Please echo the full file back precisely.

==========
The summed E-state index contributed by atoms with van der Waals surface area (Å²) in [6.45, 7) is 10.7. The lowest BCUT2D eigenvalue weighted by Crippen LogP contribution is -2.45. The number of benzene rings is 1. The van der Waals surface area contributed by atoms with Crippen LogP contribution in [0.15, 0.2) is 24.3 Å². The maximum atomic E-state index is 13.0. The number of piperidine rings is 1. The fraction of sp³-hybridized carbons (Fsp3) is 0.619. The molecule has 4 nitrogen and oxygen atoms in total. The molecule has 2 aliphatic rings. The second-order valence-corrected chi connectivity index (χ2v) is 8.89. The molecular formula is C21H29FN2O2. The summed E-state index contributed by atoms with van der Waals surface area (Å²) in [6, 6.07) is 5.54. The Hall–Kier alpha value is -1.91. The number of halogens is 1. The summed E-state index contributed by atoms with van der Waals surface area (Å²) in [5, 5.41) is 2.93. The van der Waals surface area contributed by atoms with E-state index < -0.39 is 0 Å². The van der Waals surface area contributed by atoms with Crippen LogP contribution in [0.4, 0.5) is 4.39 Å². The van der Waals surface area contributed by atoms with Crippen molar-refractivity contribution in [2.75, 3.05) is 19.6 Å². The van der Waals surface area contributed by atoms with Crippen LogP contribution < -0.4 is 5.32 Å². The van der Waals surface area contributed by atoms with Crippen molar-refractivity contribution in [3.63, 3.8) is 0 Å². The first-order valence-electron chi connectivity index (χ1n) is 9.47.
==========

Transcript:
The summed E-state index contributed by atoms with van der Waals surface area (Å²) in [6.45, 7) is 10.7. The lowest BCUT2D eigenvalue weighted by Crippen LogP contribution is -2.45. The number of benzene rings is 1. The van der Waals surface area contributed by atoms with Crippen LogP contribution in [0.15, 0.2) is 24.3 Å². The maximum atomic E-state index is 13.0. The number of piperidine rings is 1. The fraction of sp³-hybridized carbons (Fsp3) is 0.619. The molecule has 4 nitrogen and oxygen atoms in total. The molecule has 2 aliphatic rings. The second-order valence-corrected chi connectivity index (χ2v) is 8.89. The molecular formula is C21H29FN2O2. The summed E-state index contributed by atoms with van der Waals surface area (Å²) in [6, 6.07) is 5.54. The Hall–Kier alpha value is -1.91. The number of halogens is 1. The summed E-state index contributed by atoms with van der Waals surface area (Å²) in [5, 5.41) is 2.93. The van der Waals surface area contributed by atoms with E-state index < -0.39 is 0 Å². The van der Waals surface area contributed by atoms with Crippen LogP contribution in [0.4, 0.5) is 4.39 Å². The van der Waals surface area contributed by atoms with Crippen molar-refractivity contribution in [2.75, 3.05) is 19.6 Å². The van der Waals surface area contributed by atoms with Crippen LogP contribution < -0.4 is 5.32 Å². The van der Waals surface area contributed by atoms with Crippen molar-refractivity contribution in [3.63, 3.8) is 0 Å². The first-order valence-electron chi connectivity index (χ1n) is 9.47.